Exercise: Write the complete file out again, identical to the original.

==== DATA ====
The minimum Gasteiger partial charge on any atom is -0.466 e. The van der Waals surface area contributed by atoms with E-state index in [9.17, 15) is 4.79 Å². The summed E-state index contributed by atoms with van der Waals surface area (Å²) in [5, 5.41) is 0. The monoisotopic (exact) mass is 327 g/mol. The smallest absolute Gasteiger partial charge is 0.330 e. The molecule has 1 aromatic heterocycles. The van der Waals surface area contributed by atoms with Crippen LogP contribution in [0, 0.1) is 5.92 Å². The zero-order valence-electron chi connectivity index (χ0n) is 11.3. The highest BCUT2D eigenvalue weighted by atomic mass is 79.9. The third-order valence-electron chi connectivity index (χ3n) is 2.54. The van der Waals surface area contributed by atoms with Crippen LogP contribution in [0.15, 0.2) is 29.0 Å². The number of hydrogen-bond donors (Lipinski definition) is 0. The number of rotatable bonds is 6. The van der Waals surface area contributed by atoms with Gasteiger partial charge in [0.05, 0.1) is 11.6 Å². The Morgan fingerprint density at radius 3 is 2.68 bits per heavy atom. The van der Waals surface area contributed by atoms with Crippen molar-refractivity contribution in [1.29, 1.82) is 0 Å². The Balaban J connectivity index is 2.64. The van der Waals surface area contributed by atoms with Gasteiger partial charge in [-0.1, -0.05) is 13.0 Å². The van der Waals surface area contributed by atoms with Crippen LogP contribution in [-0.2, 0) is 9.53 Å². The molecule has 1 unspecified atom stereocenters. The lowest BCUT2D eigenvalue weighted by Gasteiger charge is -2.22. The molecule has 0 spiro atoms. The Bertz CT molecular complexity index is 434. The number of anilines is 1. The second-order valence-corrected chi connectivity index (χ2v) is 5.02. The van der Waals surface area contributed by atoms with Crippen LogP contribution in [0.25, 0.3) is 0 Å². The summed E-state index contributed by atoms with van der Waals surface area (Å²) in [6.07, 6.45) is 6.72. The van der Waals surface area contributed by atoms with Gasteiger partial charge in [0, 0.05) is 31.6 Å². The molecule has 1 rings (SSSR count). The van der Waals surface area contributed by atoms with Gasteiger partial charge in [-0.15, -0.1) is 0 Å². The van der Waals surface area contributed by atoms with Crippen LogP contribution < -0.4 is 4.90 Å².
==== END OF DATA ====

The minimum Gasteiger partial charge on any atom is -0.466 e. The van der Waals surface area contributed by atoms with E-state index in [9.17, 15) is 4.79 Å². The summed E-state index contributed by atoms with van der Waals surface area (Å²) in [5, 5.41) is 0. The monoisotopic (exact) mass is 327 g/mol. The smallest absolute Gasteiger partial charge is 0.330 e. The molecule has 1 aromatic heterocycles. The van der Waals surface area contributed by atoms with Crippen LogP contribution in [0, 0.1) is 5.92 Å². The zero-order valence-electron chi connectivity index (χ0n) is 11.3. The highest BCUT2D eigenvalue weighted by atomic mass is 79.9. The third-order valence-electron chi connectivity index (χ3n) is 2.54. The van der Waals surface area contributed by atoms with Crippen LogP contribution in [0.15, 0.2) is 29.0 Å². The number of hydrogen-bond donors (Lipinski definition) is 0. The number of rotatable bonds is 6. The van der Waals surface area contributed by atoms with Gasteiger partial charge in [0.05, 0.1) is 11.6 Å². The Morgan fingerprint density at radius 3 is 2.68 bits per heavy atom. The van der Waals surface area contributed by atoms with Crippen molar-refractivity contribution in [1.29, 1.82) is 0 Å². The Balaban J connectivity index is 2.64. The van der Waals surface area contributed by atoms with Gasteiger partial charge in [-0.1, -0.05) is 13.0 Å². The van der Waals surface area contributed by atoms with Crippen LogP contribution in [-0.2, 0) is 9.53 Å². The molecule has 1 unspecified atom stereocenters. The lowest BCUT2D eigenvalue weighted by Gasteiger charge is -2.22. The molecule has 0 spiro atoms. The Bertz CT molecular complexity index is 434. The number of anilines is 1. The second-order valence-corrected chi connectivity index (χ2v) is 5.02. The van der Waals surface area contributed by atoms with Crippen LogP contribution in [0.25, 0.3) is 0 Å². The summed E-state index contributed by atoms with van der Waals surface area (Å²) in [6.07, 6.45) is 6.72. The van der Waals surface area contributed by atoms with Gasteiger partial charge in [0, 0.05) is 31.6 Å². The molecule has 1 rings (SSSR count). The van der Waals surface area contributed by atoms with Gasteiger partial charge in [-0.15, -0.1) is 0 Å². The van der Waals surface area contributed by atoms with Crippen LogP contribution < -0.4 is 4.90 Å².